50 Best Albums of 2008
TV on the Radio partied as the world collapsed, Dylan hit the vaults, Lil Wayne topped hip-hop and Metallica thundered back
TV on the Radio
The year’s finest rock record was also the one that sounded the most like America in 2008, with infernal visions of war and economic desperation. But amid the fear and loathing, there was defiance: “No bombs are falling on me for sure,” sang Tunde Adebimpe; he also called this “the age of miracles/The age of sound.” These Brooklynites greeted the historical moment with awe ”“ and responded with art-rock party music. Call it the audacity of hope. Producer-guitarist Dave Sitek has streamlined and deepened the band’s fusion of doo-wop, punk and soul; there are swooning ballads, wind-whipped funk and even a Tom Petty bite. And then there’s ”˜Lover’s Day,’ the greatest hipster booty call ever recorded, in which TVOTR greet millennial terror with the oldest form of transcendence. “Ball so hard, we’ll smash the walls,” shrieks singer-guitarist Kyp Malone. “We could build an engine out of all your rising stars.” On Dear Science, the sky’s the limit.
Tell Tale Signs ”“ The Bootleg Series Vol 8
This is one of Dylan’s most consistently gripping albums, even though it is a roundup of outtakes and orphaned songs, many cut for the haunted triumphs Oh Mercy and Time Out of Mind. Like any night on his Never Ending Tour, each track is a fresh portrait of Dylan at the crossroads, cutting new roads in rhyme, tempo and emotional emphasis: the introspection of ”˜Most of the Time,’ the looming apocalypse of ”˜Ring Them Bells’ and the heavy weight of ”˜Ain’t Talkin’.’ The veering tempers of Dylan’s medicine-rattle rasp are a wonder to themselves. His enraged growl in the piano demo of ”˜Dignity’ ”“ “In the next room a man fightin’ with his wife/Over dignity” ”“ sounds like he’s ready to jump right in.
Tha Carter III
Cash Money/Universal Motown
“Next time you mention Pac, Biggie or Jay-Z/Don’t forget Weezy Baby,” croaks Lil Wayne, and he earns that audacious boast. The most eagerly anticipated hip-hop album of the decade is also the best, from the joyously silly Auto-Tune-on-steroids chart-topper, ”˜Lollipop,’ to the uproarious ”˜Dr Carter,’ in which Wayne dons scrubs to revive moribund hip-hop. The dadaist punch lines hit their marks, but Lil Wayne’s greatness lies not just in what he says, but in the way he says it ”“ the virtuoso variations in mood and meter, tone and timbre that mark the MC, as much as any singer, as one of 21st-century pop’s great vocal stylists.
My Morning Jacket
Jim James and his bearded crew became the year’s mightiest rock band by embracing indie, Southern and hippie rock, but also by transcending what those categories mean. Evil Urges, the Kentucky group’s fifth studio album, took My Morning Jacket’s pigeonhole-dodging style to wild and crazy new lengths: James indulged in a Prince-style soulman falsetto on the title track, and ”˜Highly Suspicious’ stepped to a brittle New Wave funk groove that was nearly unrecognisable as My Morning Jacket ”“ at least until the Lynyrd Skynyrd-flavoured multiguitar break kicked in. On Evil Urges, the band pledges loyalty to only one genre: itself.
Life, Death, Love and Freedom
John Mellencamp’s growling fatalism and T Bone Burnett’s scorched-blues production made this the darkest, most compelling Mellencamp album in years. It was also the perfect run-up to Election Day in the US: 14 songs about a nation going broke and a generation on the ropes. “But nothing lasts forever/Your best efforts don’t always pay,” Mellencamp sings in ”˜Longest Days.’ He didn’t call himself Little Bastard for nothing. “Beware of those who want to harm you/And drag you down to a lower game,” he snarls in ”˜Troubled Land.’ “Just know the truth is coming,” he adds, a line that now sounds like the Election Day we deserved.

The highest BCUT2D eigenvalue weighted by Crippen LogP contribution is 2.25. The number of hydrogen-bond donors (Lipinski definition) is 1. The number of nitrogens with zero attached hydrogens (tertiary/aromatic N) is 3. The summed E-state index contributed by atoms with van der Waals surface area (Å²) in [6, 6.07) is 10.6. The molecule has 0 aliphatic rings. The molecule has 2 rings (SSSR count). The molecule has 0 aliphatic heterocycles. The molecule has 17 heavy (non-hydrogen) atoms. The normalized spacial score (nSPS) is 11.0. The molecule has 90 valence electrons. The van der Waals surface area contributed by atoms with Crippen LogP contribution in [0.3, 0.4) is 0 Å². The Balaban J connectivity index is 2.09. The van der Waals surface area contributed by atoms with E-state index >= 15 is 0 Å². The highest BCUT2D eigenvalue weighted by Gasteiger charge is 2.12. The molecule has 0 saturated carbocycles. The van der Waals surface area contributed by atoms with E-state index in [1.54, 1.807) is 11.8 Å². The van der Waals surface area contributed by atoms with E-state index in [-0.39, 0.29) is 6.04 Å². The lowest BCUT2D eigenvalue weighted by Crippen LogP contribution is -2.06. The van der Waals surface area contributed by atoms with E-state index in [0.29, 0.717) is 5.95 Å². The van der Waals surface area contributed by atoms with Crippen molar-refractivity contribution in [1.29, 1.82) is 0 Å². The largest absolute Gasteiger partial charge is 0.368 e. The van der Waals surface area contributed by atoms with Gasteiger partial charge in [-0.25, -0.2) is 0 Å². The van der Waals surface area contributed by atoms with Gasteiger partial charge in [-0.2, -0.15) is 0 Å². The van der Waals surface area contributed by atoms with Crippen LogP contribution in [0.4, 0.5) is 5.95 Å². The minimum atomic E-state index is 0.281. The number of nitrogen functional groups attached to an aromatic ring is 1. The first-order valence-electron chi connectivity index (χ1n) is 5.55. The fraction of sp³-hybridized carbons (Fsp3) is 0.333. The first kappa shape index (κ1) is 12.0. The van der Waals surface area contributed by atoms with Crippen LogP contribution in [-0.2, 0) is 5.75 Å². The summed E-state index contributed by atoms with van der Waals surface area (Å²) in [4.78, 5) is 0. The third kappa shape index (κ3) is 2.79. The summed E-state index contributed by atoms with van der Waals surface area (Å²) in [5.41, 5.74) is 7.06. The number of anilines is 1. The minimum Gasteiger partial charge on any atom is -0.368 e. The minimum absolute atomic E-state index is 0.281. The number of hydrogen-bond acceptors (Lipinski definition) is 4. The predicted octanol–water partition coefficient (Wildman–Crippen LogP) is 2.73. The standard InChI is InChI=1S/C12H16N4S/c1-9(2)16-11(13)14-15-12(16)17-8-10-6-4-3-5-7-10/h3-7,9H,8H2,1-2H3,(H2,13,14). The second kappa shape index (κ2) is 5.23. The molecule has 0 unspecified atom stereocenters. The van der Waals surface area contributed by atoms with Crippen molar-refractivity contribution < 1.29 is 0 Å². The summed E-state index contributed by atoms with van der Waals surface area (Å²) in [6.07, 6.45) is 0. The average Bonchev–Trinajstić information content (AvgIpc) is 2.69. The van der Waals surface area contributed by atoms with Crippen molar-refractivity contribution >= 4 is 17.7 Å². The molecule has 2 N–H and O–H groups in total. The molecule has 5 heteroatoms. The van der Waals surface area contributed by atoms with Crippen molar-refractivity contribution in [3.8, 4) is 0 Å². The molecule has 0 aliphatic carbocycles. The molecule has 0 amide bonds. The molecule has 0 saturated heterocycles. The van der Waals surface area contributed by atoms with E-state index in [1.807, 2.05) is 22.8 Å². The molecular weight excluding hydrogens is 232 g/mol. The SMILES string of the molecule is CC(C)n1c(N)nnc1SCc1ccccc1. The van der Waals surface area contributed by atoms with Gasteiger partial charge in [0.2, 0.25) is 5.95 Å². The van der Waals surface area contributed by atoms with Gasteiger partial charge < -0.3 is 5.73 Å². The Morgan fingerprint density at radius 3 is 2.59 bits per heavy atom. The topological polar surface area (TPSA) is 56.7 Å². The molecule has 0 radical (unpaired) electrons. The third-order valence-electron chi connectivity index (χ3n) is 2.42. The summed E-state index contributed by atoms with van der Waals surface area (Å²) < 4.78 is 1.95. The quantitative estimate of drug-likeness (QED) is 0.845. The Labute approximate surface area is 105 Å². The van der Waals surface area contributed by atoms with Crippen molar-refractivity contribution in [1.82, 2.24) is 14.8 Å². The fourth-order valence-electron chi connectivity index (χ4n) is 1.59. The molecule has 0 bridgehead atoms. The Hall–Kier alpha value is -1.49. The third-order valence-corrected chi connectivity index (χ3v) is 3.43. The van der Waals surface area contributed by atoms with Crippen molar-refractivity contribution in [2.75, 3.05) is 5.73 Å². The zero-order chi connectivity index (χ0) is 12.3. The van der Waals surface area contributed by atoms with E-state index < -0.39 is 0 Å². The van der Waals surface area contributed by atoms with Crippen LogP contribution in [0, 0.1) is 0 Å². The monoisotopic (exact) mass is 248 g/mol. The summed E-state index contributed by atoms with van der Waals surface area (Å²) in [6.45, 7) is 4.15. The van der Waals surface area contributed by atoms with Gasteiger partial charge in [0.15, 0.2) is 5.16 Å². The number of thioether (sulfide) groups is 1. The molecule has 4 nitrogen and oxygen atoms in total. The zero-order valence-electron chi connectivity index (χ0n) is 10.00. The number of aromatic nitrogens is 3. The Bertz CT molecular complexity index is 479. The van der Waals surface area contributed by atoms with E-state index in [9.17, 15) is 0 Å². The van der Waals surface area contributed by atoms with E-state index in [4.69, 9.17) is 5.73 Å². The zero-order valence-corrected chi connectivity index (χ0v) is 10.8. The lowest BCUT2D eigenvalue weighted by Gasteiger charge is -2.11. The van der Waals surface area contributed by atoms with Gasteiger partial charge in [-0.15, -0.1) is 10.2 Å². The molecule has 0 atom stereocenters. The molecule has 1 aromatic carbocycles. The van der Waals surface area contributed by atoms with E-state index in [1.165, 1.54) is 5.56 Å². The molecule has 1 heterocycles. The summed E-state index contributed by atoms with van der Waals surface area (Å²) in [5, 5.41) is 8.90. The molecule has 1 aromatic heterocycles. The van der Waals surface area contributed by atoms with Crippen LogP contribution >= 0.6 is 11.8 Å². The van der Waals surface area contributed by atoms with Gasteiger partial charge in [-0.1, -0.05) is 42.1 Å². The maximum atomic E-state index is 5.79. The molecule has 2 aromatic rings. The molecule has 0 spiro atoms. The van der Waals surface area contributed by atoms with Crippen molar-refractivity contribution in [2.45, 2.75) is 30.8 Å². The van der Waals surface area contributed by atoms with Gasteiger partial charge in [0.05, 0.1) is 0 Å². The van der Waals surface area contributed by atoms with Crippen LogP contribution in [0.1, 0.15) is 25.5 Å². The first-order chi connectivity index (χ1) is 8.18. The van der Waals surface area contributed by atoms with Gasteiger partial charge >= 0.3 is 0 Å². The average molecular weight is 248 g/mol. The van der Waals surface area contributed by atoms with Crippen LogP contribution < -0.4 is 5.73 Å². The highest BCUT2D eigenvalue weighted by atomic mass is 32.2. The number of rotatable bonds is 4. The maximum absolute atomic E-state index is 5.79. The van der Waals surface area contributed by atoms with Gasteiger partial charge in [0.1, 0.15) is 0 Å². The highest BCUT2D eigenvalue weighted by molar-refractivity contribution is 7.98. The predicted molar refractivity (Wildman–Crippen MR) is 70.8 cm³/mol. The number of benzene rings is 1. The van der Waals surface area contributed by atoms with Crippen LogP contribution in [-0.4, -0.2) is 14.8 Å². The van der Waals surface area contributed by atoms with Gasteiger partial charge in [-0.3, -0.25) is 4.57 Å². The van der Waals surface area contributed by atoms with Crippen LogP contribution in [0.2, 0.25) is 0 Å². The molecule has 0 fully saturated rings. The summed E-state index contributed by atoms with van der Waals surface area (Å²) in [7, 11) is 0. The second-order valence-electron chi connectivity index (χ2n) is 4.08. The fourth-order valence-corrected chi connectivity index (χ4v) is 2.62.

Before going solo, the singer-rapper Santi White fronted a punk band, studied African drumming and co-wrote a song for Lily Allen. As Santogold, she wields those influences like hot wax, sealing together icy electro, pogo-worthy ska, fierce dancehall anthems and downtown art-rock for the most ear-opening debut of 2008. Like MIA, Santogold specialises in off-kilter street jams. But on songs like ”˜L.E.S. Hipsters,’ she also has the creative ambition and the pop hooks to play venues bigger than Brooklyn basements.
Viva la Vida or Death and All His Friends
During the sessions for Viva la Vida, Chris Martin consulted a hypnotist to help with the pressure of writing the Great American Rock Album. And it worked. Coldplay got ambitious, calling in Talking Heads and U2 producer Brian Eno, drawing on exotic instruments like Indian tablas and the Persian santur, writing about world events instead of their own feelings, and making music as far-reaching as their global fan base. They ended up with an album that’s massively expansive yet intimate enough to incite lighter-waving from London to Tokyo.
“We do the best with the souls we’ve been given,” Beck sings in this deft balance of son-of-Odelay bricolage and the confessional charge of his 2002 ghost-folk beauty Sea Change. Modern Guilt has plenty of electricity and playful funk ”“ the go-go guitars in ”˜Gamma Ray,’ the rubbery-Kraftwerk gait of ”˜Youthless’ ”“ but not so much that you can’t hear the blues moralist and psychedelic seeker inside. Beck’s acoustic guitar drives the midnight-at-the-crossroads ”˜Soul of a Man,’ while his high-tenor voice hangs in the inky Doors-like church of ”˜Chemtrails’ like a worried ghost.
It’s an overdue return to the extended, episodic whiplash of 1986’s Master of Puppets and 1988’s ”¦And Justice for All. James Hetfield’s staccato-rhythm guitar and Lars Ulrich’s drum-orchestra charge are right up front in ”˜That Was Just Your Life,’ and Kirk Hammett’s wah-wah leads light up the mayhem with a ’68-Hendrix vengeance. Hetfield’s lyrics are an unflinching examination of the big finish, particularly the terrible allure of suicide ”“ sung with the raging vigour of a man fighting for life. “We die hard!” Hetfield crows, summing up heavy metal’s resurrection of the year.
This African-inflected Ivy League success story nailed the zeitgeist this year, but it’ll sound good in 2018 because it has great songs. Chalk it up to the simple melodies and lean, midrange rhythms. The falsetto-and-expletive singsong of ”˜Oxford Comma’ and the antsy mouse-click ska of ”˜A-Punk’ are immediate, hook-filled pleasures; ”˜Cape Cod Kwassa Kwassa,’ with its dry, sparkly guitar lines and hand drums, sounded utterly fresh alongside indie rock’s parade of New Wave revivalism. Casual as a cardigan, willfully optimistic, ultratuneful and surprisingly danceable, Vampire Weekend is built to last.